Tuesday, August 13, 2013

Bullet Points: Temperate Tuesday Edition

• Mark your calendars: PBS-TV’s Masterpiece Mystery! series will present a new, 90-minute version of The Lady Vanishes--adapted from Ethel White’s The Wheel Spins (just like Alfred Hitchcock’s 1938 comedy thriller of the same name)--this coming Sunday, August 18, beginning at 9 p.m. ET/PT. One week later, Series I of the British legal drama Silk will have its Mystery! debut, with each of its three episodes running two hours in length. This will be followed, on Sunday, September 15, by the Series VII premiere of Foyle’s War. There will be three episodes shown of that Michael Kitchen historical mystery series, concluding on September 29. For more information about these programs, see the Masterpiece Mystery! schedule page.

• Blogger Sandra Seamens reminds us that “The Minotaur Books and Mystery Writers of America’s First Crime Novel Competition for 2014 has opened for submissions.” Details of that contest--which in the recent past has led to publishing contracts for Douglas Corleone, Stefanie Pintoff, and others--are available here. The winner of this competition will be announced during next year’s Edgar Awards banquet, to be held on May 1.

G.K. Chesterton, author and ... saint?

• I’ve introduced a new series in my Killer Covers blog, this one focusing twice monthly on a pair of book fronts “that just seem to go together.” Check out entry No. 1.

• Andrew Graham’s tribute to sleuth Nick Carter is now well underway in the Great Detectives of Old Time Radio blog. You should be able to find his posts here.

• Editor Charles Ardai has announced that Hard Case Crime will publish, in paperback, all eight of the novels Michael Crichton penned under the pseudonym John Lange, beginning with the release of Odds On and three other books this coming October. These eight titles, by the way, will include the re-releases of two--Zero Cool and Grave Descend--that Hard Case previously brought out in mass-market-size format. “The books are terrific reads,” Ardai opines, “really delicious examples of Michael experimenting with the genres he would become famous for in later life--you’ll find sinister consequences of bioengineering (on a secret island vacation resort, no less!), you’ll find a race-against-the-clock political thriller penned long before the TV series 24, you’ll find an archaeology professor hunting for a lost tomb in the Egyptian desert decades before Harrison Ford ever donned a fedora ... plus a heist of a luxury hotel planned with the aid of a computer, a case of mistaken identity that pits an innocent man against a league of assassins, and more, all presented behind the gorgeous painted cover art of Greg Manchess and Glen Orbik.” Look for these and other upcoming Hard Case releases here.

R.I.P., magazine illustrator Bruce Minney.

• Buzzfeed has compiled a list of “16 Bookstores You Have to See Before You Die.” I’ve only visited two of them. So far.

I have mentioned before on this page that in 1976, I won a couple of free tickets to the Portland, Oregon, opening of Nicolas Meyer’s The Seven-Per-Cent Solution, a movie adapted from his 1974 Sherlock Holmes novel of the same name. But I haven’t sat through that picture again in the last 20 years. So I was pleased to discover that the whole thing is now available on YouTube.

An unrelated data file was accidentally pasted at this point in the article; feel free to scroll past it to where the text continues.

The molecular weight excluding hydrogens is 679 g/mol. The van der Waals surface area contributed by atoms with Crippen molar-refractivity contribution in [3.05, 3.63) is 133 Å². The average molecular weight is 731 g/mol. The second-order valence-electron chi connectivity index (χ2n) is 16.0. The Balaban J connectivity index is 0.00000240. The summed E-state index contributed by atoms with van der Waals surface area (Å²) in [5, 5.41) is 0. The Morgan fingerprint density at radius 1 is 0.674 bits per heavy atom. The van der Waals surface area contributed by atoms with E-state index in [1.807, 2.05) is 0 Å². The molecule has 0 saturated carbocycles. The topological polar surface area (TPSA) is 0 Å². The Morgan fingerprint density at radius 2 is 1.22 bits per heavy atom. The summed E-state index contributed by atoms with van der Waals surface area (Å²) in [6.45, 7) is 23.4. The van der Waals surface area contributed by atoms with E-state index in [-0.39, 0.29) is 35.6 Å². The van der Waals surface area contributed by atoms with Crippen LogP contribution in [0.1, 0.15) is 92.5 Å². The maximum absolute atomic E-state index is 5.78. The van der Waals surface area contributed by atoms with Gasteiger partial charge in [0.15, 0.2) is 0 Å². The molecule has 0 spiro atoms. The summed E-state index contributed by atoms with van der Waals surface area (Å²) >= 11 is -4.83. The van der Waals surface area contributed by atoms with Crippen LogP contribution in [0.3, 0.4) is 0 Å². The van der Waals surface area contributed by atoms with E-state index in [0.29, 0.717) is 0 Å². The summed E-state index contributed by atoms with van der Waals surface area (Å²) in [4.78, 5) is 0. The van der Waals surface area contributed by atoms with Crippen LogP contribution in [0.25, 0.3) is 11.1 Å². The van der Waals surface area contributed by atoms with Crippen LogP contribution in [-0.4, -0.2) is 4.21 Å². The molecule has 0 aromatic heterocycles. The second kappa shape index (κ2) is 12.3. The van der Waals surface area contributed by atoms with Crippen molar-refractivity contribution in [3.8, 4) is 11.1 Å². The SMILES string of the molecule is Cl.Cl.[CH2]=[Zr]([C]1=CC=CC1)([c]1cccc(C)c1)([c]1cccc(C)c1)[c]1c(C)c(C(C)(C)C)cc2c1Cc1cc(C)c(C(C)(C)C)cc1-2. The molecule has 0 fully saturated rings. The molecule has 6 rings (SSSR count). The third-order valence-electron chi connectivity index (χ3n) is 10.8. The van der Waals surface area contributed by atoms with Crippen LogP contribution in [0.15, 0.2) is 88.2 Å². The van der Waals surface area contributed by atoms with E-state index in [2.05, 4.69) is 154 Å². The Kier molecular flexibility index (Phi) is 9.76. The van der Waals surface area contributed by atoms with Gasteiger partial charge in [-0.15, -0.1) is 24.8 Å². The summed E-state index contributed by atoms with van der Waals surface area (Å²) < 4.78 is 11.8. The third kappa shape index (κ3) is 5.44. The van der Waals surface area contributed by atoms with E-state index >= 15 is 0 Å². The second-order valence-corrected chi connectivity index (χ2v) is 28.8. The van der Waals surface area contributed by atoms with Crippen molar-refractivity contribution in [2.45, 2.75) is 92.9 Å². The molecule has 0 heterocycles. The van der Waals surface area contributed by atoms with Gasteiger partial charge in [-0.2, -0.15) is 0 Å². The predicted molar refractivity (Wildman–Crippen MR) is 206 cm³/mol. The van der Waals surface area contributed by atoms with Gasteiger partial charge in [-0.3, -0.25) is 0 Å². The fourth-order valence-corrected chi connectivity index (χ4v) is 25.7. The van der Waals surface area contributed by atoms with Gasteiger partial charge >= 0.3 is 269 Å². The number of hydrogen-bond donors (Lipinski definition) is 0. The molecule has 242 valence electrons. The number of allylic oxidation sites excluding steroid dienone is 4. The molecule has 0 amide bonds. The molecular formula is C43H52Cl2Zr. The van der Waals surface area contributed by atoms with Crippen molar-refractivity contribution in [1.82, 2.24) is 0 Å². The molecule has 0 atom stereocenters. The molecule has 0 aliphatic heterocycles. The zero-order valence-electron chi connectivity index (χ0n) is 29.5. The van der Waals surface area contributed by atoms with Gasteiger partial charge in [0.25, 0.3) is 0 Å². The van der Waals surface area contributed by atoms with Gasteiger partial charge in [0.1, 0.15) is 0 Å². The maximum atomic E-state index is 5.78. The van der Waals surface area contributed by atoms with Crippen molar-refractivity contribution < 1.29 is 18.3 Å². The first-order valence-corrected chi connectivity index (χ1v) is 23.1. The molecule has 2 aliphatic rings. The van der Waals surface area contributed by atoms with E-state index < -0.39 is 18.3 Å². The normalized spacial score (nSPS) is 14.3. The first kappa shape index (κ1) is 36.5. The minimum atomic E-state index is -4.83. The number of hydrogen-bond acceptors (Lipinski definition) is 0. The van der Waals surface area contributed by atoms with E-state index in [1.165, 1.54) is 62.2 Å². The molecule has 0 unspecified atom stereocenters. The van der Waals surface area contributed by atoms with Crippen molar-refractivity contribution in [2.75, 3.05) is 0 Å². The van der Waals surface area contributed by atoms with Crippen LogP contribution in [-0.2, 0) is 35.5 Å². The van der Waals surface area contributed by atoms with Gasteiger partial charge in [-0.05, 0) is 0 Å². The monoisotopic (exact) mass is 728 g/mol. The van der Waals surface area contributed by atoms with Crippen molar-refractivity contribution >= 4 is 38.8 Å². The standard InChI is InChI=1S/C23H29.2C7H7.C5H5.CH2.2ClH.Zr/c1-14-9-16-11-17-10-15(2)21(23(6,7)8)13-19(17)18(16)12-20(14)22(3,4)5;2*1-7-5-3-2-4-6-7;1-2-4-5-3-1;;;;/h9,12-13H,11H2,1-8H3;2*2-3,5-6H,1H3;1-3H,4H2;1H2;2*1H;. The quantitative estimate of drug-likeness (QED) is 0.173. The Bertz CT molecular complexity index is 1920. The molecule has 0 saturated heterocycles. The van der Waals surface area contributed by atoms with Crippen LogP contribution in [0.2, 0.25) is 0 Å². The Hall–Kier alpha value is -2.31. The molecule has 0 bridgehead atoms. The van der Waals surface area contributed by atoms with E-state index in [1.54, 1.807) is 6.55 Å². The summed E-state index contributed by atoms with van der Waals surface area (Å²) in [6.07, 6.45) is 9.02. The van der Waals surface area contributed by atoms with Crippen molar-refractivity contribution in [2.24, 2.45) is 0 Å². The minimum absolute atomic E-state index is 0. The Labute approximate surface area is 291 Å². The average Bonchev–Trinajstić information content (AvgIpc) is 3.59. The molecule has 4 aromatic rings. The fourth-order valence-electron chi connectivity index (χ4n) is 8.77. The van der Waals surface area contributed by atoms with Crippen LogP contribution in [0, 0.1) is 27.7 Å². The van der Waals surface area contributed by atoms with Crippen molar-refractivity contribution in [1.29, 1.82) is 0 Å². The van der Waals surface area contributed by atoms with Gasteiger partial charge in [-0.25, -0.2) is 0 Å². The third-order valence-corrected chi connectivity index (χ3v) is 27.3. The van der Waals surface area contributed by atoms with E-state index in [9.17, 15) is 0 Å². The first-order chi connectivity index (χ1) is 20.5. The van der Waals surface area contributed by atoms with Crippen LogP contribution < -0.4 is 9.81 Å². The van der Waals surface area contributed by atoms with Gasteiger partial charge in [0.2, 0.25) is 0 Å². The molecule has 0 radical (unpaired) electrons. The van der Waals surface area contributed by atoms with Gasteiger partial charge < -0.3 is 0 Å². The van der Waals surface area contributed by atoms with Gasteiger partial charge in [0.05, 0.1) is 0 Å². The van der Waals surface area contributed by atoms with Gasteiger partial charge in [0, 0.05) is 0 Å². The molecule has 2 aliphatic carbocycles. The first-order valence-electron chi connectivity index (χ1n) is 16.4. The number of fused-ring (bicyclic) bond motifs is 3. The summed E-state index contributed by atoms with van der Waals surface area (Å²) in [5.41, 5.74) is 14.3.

• Speaking of London’s most famous consulting detective, blogger Nick Cardillo has posted a fine remembrance of the 1970 Billy Wilder film, The Private Life of Sherlock Holmes, which starred Robert Stephens as Holmes and Colin Blakely as Dr. John H. Watson. Again, a film I’ve not watched in many a coon’s age. Perhaps it’s time to check Netflix to see if Private Life is still rentable.

This spelling error is all too common.

• Shotsmag Confidential reports that British wordsmith Philip Kerr’s next novel--which goes on sale in the UK at the end of next month--will be a standalone work of “supernatural suspense” called Prayer. It’s set in Texas, of all places.

• A belated “happy birthday” to Rizzoli & Isles co-star Angie Harmon, who turned 41 years old this last Sunday.

• Although it wasn’t a perfect work, I very much enjoyed the 2011 English-language translation of author Jussi Adler-Olsen’s The Keeper of Lost Causes, the opening entry in his series about reluctant Danish homicide cop Carl Mørck. So I’m happy to learn that a movie based on the novel will be released in Danish theaters on October 3. As Omnimystery News explains, the film “does not yet have a U.S. distributor or release date.” But we can hope that both will be found soon. Click that same Omnimystery News link to watch an English-translated trailer for this picture.

• Yes, that’s John le Carré on To Tell the Truth in 1964.

• And this is interesting news. Publicist Emma Pulitzer tells me that Open Road Integrated Media will “be re-issuing [Black Mask] magazine in e-book format, beginning August 27th ... Paying homage to the original magazine, stories will be released monthly, commencing with works by Black Mask masters Norbert Davis, Steve Fisher, and Paul Cain, as well as an omnibus of stories by Theodore A. Tinsley, Jerry Tracy, Celebrity Reporter. All works feature new cover art, as well as brand-new introductions.” I don’t yet see an Open Road Web page devoted exclusively to these re-releases, but for now they can be found by going to the Open Road homepage and searching for “Black Mask.”

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